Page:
I haven’t had much time to write a blogpost recently but thought I should write about Samurai Champloo. Unlike Natsume Yuujinchou and Mushishi, this anime is definitely more fast-paced. There’s plenty of action, cool hip-hop tracks and I like how it made references to specific historical events. But most of all, it’s the character development that makes the series stand out. Here are three reasons to watch anime Samurai Champloo.
*Note: There are spoilers. The video below is Episode 1 which has been dubbed in English.
1. An action filled storyline
The series kicks off with two skilled swordsmen fighting at a dumpling shop. The shop gets burnt down and a governor’s son inadvertently gets burnt to death during the fight. The two of them are caught, tortured and will be executed the day after. They are rescued by the server at the dumpling shop, a girl name Fuu. She offers to bet with them in return for saving their lives. If she wins, they will have to travel to Nagasaki with her as bodyguards, to seek out the ‘samurai who smells of sunflowers’. No further details are provided on who is he, and why she is looking for him. She wins and they agree to follow her (not before running away several times and meeting each other again).
As they move along, they meet different characters and we learn more about their personality in a seamless way. We are almost compelled to watch to the very end because – ‘who exactly is the samurai who smells of sunflowers?’. The ending does not disappoint.
2. Character development
The three main characters are Mugen, Fuu and Jin. Mugen is a badass. He is a vagabond, fights in an unconventional way and is very strong. Jin on the other hand, is a skilled samurai who wears a pair of glasses (apparently, it’s just there for aesthetic reasons). Fuu is a straight-talking girl who tends to get into fights with Mugen.
Their personalities and darker parts of their lives unfold as the story goes along. We learn that Jin had killed the master of his dojo, while Mugen was a pirate before. Specifically, it is Mugen that deserves some sympathy because of his background – he was born in an island of captives where crime was rampant. He was betrayed while trying to escape and is once again betrayed again. He is also illiterate.
3. Historical accounts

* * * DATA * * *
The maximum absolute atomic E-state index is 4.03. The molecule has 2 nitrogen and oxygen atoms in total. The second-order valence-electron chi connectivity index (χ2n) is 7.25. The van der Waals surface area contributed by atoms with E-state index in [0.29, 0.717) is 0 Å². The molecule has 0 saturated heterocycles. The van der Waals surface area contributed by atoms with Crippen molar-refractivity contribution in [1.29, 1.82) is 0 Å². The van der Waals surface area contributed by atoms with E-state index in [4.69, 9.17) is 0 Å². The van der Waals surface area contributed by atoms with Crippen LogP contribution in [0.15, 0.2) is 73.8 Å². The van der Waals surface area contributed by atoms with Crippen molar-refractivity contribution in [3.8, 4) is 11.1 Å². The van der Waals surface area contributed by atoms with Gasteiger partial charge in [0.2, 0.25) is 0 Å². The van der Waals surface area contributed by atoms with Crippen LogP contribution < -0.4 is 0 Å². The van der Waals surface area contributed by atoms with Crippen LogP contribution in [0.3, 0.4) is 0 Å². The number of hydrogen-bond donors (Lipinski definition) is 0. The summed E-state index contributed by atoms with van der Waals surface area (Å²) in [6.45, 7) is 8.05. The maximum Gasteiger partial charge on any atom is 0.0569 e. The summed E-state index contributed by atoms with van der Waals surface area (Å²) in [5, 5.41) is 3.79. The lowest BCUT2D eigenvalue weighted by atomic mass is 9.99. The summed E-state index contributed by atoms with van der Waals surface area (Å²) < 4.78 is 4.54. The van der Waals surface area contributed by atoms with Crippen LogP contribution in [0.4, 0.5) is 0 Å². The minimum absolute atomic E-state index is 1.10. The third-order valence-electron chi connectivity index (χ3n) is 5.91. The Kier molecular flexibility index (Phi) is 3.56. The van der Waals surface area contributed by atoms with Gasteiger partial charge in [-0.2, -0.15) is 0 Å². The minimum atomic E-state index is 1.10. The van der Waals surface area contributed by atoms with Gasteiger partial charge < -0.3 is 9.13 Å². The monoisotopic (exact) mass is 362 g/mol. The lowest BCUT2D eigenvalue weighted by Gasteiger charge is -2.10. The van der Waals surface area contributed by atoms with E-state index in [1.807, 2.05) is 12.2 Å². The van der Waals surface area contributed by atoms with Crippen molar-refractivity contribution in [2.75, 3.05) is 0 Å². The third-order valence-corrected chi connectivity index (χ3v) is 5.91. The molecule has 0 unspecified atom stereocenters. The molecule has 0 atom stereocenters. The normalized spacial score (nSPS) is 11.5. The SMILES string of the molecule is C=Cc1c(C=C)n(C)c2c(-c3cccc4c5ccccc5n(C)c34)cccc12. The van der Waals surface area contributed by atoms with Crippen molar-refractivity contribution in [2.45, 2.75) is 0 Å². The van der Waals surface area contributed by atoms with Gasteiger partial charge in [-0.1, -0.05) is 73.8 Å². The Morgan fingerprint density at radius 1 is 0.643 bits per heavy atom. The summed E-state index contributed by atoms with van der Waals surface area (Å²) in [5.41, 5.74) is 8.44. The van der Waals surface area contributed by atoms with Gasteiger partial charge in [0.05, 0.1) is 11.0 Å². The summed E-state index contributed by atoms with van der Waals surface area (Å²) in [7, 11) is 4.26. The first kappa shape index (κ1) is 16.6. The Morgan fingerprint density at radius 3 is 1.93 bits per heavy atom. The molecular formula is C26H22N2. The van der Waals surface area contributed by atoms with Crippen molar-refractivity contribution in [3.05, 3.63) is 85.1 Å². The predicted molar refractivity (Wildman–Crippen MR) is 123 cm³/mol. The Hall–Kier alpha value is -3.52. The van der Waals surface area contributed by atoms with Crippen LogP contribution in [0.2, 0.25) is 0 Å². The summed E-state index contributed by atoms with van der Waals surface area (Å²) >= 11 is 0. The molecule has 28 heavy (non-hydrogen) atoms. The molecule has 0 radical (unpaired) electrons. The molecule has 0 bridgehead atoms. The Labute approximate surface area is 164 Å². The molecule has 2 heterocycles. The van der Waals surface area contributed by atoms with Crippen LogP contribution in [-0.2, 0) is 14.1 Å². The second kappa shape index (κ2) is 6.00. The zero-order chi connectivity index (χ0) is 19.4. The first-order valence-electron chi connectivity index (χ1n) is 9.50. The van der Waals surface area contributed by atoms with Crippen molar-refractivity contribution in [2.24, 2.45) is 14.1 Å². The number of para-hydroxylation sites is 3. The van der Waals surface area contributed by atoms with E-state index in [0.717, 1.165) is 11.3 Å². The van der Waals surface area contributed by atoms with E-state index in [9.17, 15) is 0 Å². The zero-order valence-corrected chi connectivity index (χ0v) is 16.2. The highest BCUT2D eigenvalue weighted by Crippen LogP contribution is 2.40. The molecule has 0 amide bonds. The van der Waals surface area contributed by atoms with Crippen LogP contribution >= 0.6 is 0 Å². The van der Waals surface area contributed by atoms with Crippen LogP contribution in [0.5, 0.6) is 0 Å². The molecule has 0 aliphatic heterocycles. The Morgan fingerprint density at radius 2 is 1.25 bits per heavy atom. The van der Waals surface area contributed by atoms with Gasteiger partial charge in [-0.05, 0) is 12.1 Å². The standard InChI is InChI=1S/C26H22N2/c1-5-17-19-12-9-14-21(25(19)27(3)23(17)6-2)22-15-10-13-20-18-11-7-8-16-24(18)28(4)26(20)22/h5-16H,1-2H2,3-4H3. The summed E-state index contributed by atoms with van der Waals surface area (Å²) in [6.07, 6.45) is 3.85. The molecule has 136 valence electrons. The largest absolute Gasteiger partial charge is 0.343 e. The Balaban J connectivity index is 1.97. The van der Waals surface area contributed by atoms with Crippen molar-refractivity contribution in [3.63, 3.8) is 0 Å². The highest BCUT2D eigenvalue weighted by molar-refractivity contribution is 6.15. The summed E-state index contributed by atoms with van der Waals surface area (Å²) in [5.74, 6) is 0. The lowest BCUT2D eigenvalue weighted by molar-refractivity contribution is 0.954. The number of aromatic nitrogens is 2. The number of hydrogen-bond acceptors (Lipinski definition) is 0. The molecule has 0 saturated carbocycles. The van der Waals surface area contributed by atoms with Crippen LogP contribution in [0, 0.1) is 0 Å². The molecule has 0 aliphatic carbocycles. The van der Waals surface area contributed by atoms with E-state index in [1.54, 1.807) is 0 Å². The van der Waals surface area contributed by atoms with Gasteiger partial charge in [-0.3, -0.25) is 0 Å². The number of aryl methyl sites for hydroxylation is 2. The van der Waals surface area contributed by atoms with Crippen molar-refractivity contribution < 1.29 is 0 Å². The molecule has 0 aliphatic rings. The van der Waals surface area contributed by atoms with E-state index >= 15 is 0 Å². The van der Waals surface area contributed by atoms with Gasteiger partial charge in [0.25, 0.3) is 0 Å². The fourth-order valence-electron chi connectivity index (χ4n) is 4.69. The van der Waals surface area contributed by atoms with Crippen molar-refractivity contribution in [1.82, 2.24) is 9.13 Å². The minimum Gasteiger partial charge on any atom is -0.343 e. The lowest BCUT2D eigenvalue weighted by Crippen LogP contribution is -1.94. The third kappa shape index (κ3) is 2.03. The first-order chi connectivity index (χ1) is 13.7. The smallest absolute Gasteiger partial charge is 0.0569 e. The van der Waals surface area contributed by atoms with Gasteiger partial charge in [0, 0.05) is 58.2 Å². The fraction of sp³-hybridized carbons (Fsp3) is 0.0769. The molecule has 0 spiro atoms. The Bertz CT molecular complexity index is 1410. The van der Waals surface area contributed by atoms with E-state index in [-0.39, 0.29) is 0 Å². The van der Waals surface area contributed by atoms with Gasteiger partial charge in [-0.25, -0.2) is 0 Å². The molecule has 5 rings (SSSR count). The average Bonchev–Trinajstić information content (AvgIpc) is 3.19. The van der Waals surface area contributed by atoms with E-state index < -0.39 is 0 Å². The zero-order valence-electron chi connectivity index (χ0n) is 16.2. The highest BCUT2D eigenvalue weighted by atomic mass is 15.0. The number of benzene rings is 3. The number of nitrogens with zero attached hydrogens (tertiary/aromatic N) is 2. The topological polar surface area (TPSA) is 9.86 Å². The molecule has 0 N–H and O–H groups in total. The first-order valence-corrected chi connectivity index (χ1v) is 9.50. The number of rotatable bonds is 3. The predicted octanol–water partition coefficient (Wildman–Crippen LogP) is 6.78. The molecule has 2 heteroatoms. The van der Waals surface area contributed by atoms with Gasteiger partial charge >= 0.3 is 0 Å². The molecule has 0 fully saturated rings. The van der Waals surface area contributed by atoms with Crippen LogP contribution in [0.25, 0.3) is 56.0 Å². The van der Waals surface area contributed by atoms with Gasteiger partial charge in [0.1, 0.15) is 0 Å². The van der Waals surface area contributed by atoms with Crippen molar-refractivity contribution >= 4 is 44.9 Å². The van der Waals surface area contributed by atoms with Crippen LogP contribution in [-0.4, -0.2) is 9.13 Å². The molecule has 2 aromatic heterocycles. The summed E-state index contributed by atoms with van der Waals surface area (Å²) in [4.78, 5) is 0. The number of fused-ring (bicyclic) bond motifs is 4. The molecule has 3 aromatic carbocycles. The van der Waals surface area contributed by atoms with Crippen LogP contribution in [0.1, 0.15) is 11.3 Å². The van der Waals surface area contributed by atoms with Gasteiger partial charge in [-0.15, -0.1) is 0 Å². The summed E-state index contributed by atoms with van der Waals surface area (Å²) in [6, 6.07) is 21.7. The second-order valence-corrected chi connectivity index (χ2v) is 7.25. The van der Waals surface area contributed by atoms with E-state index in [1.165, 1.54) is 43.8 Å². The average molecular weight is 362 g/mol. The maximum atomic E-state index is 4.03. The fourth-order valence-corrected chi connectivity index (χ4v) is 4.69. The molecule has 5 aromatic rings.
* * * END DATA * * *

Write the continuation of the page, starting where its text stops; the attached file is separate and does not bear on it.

During episode 5 of the series, it is revealed that Ukiyo-e Japenese woodblock prints have been sent to the Netherlands. For a long time, I have always wondered how did Van Gogh get access to Japanese art pieces. Well it seems that there was trade going between Japan and the Netherlands during his time. The concept of the ‘samurai who smelt of sunflowers’ is also true. A quick Wikipedia search shows that there used to be a Catholic following in Nagasaki and they were persecuted by the Shogunate. This explains why skilled swordsmen were also sent to take down Fuu and her bodyguards, Mugen and Jin, after they got to her father.
The Travelling Squid’s Take
I thoroughly enjoyed the trio’s journey to Edo, and then onwards to Nagasaki. It felt as though I was seeing the board game Tokaido come to life. I also learnt a little bit more about Japanese history and culture. The feelings that the show evokes is strong and borders on the unspoken. At the end of the series, we are not told why Mugen and Jin have voluntarily accompanied Fuu all the way to Nagasaki. We can only infer that they enjoyed each other’s company. If they were to have died along the way or at the end, I doubt they would have regretted it.
A quick note: If you’re wondering how you can watch Samurai Champloo, it’s available on Netflix Japan. You’ll get redirected if you’re in a location other than Japan, but with a Virtual Private Network (VPN), you’ll be able to connect to the internet through a server in Japan. A smooth stream of Samurai Champloo without ads awaits you! Before you start, do read up on choosing a VPN provider suitable for your needs.
*Samurai Champloo is once again a recommendation from Friend C, whom I am grateful for all the solid hours of entertainment! : )